This is a partial transcript of "The Big Story With John Gibson," July 5, 2006, that has been edited for clarity.
JULIE BANDERAS, GUEST HOST: See if this next story makes sense to you. Rebels in Iraq, who are responsible for countless terror attacks like the one we just saw right there, are now asking the government for some help. They're asking the government for weapons so that they can now use them against foreign fighters. Now the Iraqi government, believe it or not, is actually considering this request.
All right, so talk about fueling the fire. I mean, arming these terrorists with more weapons? I understand the foreign fighters are some of the most dangerous over there, but is this the solution to counteract them?
DAN SENOR, FMR. CPA SPOKESMAN: No, this isn't the solution. If there are people who have ties to the insurgency that want to help us secure Iraq, then they should give us intelligence. Any kind of intel tips they want to give us would be helpful.
And if they want to help secure the country, they should try to apply for a job with the Iraqi security forces, which means getting through the vetting process, which means no senior-level ties to Saddam's regime, which means no ties to the insurgency.
But the notion that we're going to arm these people and hope that they can fill the security vacuum is going to give the American forces in Iraq the same problems we had with all these sectarian militias. We allowed them to grow and blossom and strengthen in order to fill a security vacuum in some parts of the country, and now they're part of our biggest problem in Iraq today.
BANDERAS: You know, it's interesting, Usama bin Laden's last two messages last week, he calls on those foreign fighters, who make up probably the most dangerous, deadly attacks with their IEDs, their car bombs. What do we do? How does our military step in and fight these guys who are getting orders from the No. 1 top terrorist who we can't find at this point?
SENOR: Well, it's interesting you say that. Part of our challenge is fighting the insurgency and fighting these foreign fighters in Iraq and keeping them on the run. Getting Zarqawi, killing Zarqawi was important, but there'll be successors to Zarqawi.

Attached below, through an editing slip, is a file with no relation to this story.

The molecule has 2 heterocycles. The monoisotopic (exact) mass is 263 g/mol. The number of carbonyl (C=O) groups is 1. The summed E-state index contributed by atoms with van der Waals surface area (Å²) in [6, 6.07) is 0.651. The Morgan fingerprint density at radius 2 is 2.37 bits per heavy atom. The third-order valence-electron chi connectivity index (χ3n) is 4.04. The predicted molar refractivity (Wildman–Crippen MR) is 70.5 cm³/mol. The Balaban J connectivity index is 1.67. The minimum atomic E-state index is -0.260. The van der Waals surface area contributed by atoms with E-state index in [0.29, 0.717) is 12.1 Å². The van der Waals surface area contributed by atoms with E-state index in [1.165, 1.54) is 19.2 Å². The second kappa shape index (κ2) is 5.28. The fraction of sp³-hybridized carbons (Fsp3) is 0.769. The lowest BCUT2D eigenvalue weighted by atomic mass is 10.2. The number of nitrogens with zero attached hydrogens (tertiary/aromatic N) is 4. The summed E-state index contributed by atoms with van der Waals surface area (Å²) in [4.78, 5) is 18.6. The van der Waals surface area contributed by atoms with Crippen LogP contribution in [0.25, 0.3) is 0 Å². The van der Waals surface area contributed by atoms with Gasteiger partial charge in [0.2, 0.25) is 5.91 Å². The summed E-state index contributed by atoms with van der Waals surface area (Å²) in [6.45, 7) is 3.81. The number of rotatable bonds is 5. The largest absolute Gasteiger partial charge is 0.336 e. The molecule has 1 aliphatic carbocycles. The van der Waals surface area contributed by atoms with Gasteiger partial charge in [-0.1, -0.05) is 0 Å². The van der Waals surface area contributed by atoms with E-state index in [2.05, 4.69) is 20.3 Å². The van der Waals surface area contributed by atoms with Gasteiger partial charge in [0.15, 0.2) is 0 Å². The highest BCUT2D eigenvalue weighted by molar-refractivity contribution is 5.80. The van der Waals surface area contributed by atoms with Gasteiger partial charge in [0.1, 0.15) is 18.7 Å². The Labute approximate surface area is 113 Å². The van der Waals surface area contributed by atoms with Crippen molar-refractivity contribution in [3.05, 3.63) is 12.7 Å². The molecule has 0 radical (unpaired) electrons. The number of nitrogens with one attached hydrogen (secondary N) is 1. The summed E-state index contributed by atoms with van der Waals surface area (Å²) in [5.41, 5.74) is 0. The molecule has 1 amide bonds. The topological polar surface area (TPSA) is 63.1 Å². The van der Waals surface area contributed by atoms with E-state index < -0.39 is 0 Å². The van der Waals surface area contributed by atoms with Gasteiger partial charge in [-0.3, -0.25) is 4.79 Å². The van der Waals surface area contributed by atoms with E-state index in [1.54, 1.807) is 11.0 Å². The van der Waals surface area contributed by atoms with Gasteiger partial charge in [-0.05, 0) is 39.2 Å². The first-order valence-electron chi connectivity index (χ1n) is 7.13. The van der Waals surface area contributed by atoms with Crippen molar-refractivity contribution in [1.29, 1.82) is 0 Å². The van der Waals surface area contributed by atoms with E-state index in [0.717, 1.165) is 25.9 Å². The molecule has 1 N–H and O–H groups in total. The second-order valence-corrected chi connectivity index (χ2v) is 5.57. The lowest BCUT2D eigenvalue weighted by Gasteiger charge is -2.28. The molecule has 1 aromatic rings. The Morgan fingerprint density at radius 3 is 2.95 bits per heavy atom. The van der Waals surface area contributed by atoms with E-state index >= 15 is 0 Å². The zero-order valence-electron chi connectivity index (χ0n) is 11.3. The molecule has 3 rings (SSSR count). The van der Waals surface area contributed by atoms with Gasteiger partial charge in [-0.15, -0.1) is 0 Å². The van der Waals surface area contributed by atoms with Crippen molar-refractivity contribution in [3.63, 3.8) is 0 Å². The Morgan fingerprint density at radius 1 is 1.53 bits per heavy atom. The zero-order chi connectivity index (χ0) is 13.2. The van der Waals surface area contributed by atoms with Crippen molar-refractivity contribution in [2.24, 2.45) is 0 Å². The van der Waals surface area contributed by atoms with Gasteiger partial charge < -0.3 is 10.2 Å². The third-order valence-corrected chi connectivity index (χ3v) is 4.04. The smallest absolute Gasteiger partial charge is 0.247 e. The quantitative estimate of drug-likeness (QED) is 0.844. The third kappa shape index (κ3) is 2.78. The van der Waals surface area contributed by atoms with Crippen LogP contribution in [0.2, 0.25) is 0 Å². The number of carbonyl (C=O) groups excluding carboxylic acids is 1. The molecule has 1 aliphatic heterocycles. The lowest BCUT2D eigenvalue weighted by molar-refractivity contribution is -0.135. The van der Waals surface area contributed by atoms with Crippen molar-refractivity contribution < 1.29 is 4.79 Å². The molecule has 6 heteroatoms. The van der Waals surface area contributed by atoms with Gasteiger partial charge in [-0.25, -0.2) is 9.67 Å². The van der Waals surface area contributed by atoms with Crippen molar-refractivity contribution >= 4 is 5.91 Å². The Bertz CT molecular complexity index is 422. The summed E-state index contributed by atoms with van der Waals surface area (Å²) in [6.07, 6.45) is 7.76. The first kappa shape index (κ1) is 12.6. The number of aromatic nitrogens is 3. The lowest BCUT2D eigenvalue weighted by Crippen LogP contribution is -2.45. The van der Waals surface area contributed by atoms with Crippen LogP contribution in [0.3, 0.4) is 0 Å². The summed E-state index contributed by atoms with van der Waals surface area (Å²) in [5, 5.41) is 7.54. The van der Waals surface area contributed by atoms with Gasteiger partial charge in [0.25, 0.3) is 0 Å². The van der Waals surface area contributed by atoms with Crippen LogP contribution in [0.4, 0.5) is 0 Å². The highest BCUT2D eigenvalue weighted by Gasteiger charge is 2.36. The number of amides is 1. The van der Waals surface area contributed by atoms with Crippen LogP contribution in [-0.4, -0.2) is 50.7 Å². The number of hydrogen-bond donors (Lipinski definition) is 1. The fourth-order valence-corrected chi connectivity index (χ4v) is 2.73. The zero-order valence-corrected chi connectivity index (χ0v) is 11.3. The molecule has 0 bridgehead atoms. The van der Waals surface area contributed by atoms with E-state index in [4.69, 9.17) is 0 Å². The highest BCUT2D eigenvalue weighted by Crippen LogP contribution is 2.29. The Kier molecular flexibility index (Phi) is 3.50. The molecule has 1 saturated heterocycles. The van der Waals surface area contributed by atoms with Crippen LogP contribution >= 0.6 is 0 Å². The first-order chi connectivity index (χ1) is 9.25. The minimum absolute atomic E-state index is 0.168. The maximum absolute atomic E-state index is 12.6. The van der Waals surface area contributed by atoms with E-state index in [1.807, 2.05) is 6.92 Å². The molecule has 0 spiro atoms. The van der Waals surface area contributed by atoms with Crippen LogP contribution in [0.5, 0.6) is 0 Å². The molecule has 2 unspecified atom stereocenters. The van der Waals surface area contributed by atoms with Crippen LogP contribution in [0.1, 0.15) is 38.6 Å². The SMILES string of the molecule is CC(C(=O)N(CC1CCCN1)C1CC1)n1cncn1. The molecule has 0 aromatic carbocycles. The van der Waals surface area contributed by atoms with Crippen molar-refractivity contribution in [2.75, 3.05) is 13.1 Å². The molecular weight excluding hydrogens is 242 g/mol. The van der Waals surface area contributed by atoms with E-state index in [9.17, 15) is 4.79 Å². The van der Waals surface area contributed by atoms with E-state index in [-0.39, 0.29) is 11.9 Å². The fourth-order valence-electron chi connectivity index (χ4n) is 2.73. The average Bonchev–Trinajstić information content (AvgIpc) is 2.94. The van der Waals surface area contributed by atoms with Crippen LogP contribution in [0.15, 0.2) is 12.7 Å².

What we've learned over time is you never, in one decisive blow, just end a foreign insurgency like that. You have to constantly keep it under pressure and constantly keep it on edge. And just like we took down Zarqawi, we've got to keep pressuring the future leaders.
But we also have to put pressure on these governments in these foreign countries that are in some way, either indirectly or directly, sponsoring the terrorism that's in Iraq today, whether it's the Syrian government or the Iranian government or some other governments in the region. We've got to keep pressure on them, too, and send a signal that this is unacceptable.
BANDERAS: Are you surprised the Iraqi government is actually considering this?
SENOR: Yes, I am very surprised. I'm actually shocked.
BANDERAS: It's kind of going backwards. What have we done this whole time?
SENOR: Absolutely, the idea that we're going to re-empower these people is a little scary. I don't believe — I think cooler heads will prevail. I think the more senior, more responsible players within the Iraqi government won't do this. I don't think they'll take it seriously. It's probably some subordinate players that are advocating this.
BANDERAS: Worst case scenario, let's say the Iraqi government doesn't take that advice and they do give these insurgent leaders the weapons that they're asking for. What are we facing here?
SENOR: Oh, we are facing an even stronger insurgency with more weapons and more might and some actual legitimacy inside Iraq because they're getting support from their elected government.
BANDERAS: Scary prospect. All right, Dan Senor, thank you so much.
SENOR: Good to be with you, Julie.
BANDERAS: It's great to see you here.
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